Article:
The sixteenth century witnessed the dramatic transformation from the symmetrical simplicity and preciseness of the High Renaissance, to the asymmetrical ambiguity and elegant illusion of the Mannerist Period. The Last Supper, a common theme in Renaissance painting, depicts Christ surrounded by his twelve disciples, seated at a long dining table. Leonardo da Vinci, the great, ambitious, pioneer of painting during the High Renaissance, illustrated consistency and symmetry in his version, while Jacopo Robusti, known as Tintoretto, painted his Last Supper with dramatic power, depth of spiritual vision, and glowing color: common characteristics of Mannerist paintings.
Leonardo da Vinci exhibited astounding mastery of painting in his Last Supper. Christ and his apostles are seated at the table set parallel to the picture plane in a simple, spacious room. The composition is balanced: there are two groups of three apostles on either side of Christ. Da Vinci placed the group in an austere setting, showing his purpose to emphasize the dramatic action. The dramatic nature of the scene is further stabilized in conjunction of the Eucharist and the realization, "One of you is about to betray me." Judas sits alone at the end of the table with his face covered in shadow; however, he is in fact sitting with the apostles, creating stability, and exemplifying Renaissance art.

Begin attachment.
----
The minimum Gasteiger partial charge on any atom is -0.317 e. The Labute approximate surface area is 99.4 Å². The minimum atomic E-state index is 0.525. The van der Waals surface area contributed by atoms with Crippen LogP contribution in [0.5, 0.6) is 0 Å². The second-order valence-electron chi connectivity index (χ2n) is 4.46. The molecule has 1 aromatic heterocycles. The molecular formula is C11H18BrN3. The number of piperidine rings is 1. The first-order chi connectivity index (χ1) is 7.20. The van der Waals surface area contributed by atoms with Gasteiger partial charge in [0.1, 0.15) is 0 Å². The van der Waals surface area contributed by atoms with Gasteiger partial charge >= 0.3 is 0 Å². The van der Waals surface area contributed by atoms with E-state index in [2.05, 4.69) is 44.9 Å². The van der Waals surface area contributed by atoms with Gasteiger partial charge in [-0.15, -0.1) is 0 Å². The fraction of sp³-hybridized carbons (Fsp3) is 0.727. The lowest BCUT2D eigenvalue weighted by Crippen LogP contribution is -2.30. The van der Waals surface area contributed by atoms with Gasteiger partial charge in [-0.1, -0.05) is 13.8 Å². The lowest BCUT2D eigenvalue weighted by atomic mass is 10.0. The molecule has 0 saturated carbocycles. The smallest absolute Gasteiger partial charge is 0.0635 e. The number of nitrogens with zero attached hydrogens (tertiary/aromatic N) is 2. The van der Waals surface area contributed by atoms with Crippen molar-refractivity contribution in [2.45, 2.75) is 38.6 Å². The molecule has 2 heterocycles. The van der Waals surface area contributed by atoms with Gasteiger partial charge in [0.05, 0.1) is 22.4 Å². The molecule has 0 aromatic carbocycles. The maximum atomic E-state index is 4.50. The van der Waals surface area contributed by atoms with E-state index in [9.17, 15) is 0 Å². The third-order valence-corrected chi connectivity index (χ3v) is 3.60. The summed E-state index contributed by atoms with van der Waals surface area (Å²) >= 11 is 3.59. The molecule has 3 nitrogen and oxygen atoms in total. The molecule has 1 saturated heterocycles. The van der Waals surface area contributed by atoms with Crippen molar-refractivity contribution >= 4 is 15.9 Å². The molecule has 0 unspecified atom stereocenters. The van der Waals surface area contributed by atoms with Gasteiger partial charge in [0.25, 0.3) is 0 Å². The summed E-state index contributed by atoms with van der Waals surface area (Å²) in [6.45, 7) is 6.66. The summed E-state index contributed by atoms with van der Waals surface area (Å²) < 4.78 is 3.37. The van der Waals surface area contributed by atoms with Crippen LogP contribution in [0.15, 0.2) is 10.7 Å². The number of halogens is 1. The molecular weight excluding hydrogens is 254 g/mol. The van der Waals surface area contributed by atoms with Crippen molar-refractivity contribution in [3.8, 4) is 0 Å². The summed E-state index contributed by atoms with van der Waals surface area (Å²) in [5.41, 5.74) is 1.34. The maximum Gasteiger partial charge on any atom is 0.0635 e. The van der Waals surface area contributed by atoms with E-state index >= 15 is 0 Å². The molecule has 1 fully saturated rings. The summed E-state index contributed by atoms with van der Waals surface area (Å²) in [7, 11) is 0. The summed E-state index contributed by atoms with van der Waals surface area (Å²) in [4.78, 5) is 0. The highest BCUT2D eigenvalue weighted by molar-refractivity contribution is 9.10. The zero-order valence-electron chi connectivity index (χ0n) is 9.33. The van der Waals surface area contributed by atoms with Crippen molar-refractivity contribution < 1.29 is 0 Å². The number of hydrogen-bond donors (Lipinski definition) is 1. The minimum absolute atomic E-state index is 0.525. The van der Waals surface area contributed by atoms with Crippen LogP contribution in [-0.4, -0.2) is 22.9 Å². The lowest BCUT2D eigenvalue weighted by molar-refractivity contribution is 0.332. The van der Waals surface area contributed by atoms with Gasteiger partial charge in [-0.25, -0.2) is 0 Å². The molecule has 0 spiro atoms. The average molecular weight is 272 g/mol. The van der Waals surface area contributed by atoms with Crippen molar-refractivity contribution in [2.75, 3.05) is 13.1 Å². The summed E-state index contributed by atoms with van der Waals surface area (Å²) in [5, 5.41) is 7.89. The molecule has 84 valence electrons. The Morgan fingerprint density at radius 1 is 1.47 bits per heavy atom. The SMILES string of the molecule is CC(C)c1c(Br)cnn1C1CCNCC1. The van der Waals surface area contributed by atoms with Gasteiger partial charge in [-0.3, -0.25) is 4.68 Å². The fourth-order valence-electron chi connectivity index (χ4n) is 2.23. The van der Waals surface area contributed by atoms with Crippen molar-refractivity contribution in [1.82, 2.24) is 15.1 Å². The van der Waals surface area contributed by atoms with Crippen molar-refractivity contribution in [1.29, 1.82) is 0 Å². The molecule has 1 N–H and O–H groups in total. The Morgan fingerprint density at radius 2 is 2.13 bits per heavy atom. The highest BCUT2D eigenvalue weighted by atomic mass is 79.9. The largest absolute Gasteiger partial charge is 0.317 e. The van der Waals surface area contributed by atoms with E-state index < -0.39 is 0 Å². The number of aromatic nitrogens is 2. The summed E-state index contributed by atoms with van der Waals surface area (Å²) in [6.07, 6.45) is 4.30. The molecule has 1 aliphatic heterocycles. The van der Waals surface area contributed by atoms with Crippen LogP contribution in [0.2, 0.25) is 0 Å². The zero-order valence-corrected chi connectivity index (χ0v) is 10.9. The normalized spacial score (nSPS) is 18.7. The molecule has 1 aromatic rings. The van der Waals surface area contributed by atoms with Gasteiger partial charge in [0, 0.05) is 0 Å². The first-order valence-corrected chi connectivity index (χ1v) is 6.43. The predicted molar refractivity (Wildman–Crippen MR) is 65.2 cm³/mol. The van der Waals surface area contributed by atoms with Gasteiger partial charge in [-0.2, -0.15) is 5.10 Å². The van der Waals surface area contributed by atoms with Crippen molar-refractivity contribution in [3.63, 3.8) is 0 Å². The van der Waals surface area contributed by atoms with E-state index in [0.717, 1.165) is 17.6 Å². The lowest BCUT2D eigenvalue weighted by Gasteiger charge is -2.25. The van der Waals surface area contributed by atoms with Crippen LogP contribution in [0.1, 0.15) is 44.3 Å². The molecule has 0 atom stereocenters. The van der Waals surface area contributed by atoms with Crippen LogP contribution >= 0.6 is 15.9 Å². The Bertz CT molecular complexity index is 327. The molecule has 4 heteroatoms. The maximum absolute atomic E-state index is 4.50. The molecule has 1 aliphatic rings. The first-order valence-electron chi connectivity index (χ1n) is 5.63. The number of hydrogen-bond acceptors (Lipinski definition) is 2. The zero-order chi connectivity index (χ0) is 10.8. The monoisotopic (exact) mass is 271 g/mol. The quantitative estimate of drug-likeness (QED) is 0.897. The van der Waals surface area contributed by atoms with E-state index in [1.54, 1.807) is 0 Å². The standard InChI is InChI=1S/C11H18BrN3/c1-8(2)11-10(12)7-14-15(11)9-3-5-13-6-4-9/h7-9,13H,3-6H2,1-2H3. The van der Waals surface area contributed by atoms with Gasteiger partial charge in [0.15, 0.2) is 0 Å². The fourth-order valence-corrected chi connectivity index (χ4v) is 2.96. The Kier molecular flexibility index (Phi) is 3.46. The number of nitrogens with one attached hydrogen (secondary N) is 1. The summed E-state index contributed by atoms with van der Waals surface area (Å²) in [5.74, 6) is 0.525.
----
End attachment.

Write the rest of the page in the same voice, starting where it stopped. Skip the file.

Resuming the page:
Tintoretto had reached the end of his life when he painting his Last Supper. His art had become more spiritual and visionary. In his representation of the Last Supper, the figures appear in a dark interior. The light source lies in the upper corner of the painting. The twelve apostles are seated around the table, with shimmering halos to show their importance. Judas, however, sits on the other side of the table, creating asymmetry and imbalance. Tintoretto did not adorn Judas with a halo, showing the viewer Judas' betrayal of Jesus. In the upper corners, swirling clouds of dark are shot with light,...
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